by Francesco Sanapo World Barista Championship 2013 finalist
Finally the moment for me to write this post has arrived!
Why didn’t I do this before? Simply because I needed to take a break after a long period of sacrifice and hard work which was 7 months long.
Everything started back in October 2012, when I decided to participate to the Italian Barista Championship (for more information: link post), without being conscious that I would have spent Christmas Eve, New Year’s Day and Easter busy and fully dedicated to the preparation of the competition (those who follow me on Twitter and Facebook know that what I’m saying is not a lie).
In the very few lines of this post I’ll try to explain where my idea was conceived and why I decided to do this.
This year I wanted to bring to this competition something that fully reflects reality, something that lowers even more the distance between barista, judges and the public. I wanted to bring everyday life into the 15 minutes that I had for my performance and so one day, when observing by chance the customers of a bar, I had the idea to try to analyze the life of an espresso, from the first drop erogated until the last sip!
I noticed that people who enter a bar to drink an espresso don’t always drink it all at once, but they get lost in chats with a friend, or read a newspaper, and extend the length of time for the consumption of the espresso.
At first, these behaviors nearly annoyed me and I was about to go tell each single customer to pay attention to the tasting of the espresso, but then I realized that most people, when they are in front of their coffee, often get lost in their thoughts and ideas while they are sipping and tasting each single phase of evolution of the taste of their drink.
So, with pen and paper in my hands, I started to take note of each single movement and the timing of customers while they drink their expresso, and this is what emerged:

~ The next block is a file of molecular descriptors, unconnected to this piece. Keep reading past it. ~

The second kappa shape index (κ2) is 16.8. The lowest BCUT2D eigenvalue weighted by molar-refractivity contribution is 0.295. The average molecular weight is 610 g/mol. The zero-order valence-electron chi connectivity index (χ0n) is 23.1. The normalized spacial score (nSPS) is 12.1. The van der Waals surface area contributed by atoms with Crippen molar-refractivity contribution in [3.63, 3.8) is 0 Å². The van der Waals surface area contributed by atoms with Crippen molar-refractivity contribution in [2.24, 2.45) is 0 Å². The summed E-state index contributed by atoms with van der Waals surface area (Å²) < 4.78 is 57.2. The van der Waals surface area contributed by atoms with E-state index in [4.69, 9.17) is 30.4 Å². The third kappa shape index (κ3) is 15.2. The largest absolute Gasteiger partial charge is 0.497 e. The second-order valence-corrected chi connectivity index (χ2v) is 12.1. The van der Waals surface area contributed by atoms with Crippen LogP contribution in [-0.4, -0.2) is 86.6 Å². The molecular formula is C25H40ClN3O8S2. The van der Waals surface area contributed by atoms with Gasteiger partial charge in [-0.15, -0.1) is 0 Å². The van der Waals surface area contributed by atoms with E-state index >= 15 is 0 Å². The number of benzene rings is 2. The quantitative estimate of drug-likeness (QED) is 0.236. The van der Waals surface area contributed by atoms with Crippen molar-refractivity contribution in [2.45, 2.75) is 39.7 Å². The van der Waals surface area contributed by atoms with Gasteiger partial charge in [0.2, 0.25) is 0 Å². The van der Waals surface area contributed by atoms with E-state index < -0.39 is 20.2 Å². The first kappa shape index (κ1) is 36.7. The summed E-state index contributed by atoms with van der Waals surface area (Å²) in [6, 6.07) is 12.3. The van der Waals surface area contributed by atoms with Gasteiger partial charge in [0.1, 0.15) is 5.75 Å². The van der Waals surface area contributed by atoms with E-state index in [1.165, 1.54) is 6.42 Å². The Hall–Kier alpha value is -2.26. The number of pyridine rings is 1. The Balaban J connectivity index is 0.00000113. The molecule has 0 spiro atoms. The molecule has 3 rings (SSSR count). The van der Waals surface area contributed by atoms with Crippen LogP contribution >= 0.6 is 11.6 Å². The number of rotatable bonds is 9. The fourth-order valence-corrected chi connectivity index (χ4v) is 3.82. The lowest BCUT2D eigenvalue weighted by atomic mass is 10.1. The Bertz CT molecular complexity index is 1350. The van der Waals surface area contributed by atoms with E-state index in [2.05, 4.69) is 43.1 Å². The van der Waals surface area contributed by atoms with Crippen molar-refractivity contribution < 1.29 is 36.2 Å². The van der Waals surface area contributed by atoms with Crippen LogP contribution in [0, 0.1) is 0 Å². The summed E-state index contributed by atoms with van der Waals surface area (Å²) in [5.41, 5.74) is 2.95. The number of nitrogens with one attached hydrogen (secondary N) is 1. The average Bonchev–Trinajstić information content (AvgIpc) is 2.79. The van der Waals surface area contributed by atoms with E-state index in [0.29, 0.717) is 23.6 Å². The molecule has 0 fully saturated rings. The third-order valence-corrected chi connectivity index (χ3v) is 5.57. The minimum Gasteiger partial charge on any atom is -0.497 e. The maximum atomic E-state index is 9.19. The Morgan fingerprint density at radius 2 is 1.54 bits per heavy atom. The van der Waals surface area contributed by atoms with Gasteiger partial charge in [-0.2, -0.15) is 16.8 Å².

first of all, I got myself a stopwatch in order to measure the exact time spent by customers for drinking an espresso, and obviously a notepad to write the exact number of sips and the timing of each one of them.
At the end of this study, which took place in different cities such as Florence, Milan, Rome, Lecce, Treviso, Trieste, London. Lyon, Paris, Hamburg, Koln, Barcelona, Athens and last approximately 2 months, I came to the conclusion that the average time spent to drink an espresso is 60 seconds, along an average of 3 sips.
Through this analysis I found inspiration for preparing my performance, which focused on the study and in-depth analysis of the evolution of the taste of the espresso during its, although short, very intense life.
The taste of the espresso changes when its temperature changes: the lower it is, the more you feel different sensations compared to the ones experienced in the first sip, with a total but different involvement of the taste buds.
The different taste of the espresso at different temperatures, in my opinion, is something not to underestimate because it’s an important factor which allows the barista to choose the right coffee, since not all coffees are suitable to be extracted as an espresso (sometimes even great coffees, if drunk at different temperatures, might seem undrinkable).
My advice is to try this test especially during the study of a mix for espresso, and you can also get clear answers on this while studying the roasting profile of a coffee, when helping the roaster to figure out the differences of taste according to the different roasting curves.
After what I studied and various tests, I came to the conclusion that the coffee that best represented what I wanted to prove to the judges was NEKISSE: among all the coffees that I’ve tried, it’s the only one which showed a good balance in the cup, with a controlled acidity and an intense sweetness, not to mention its richness and gustative complexity.
This choice came after a very hard work, especially because balance in the cup are the hardest characteristics to keep under control during a tasting which is divided into 3 sips and lasts 60 seconds, because often a decrease of temperature implies an intensification of acidity and bitterness.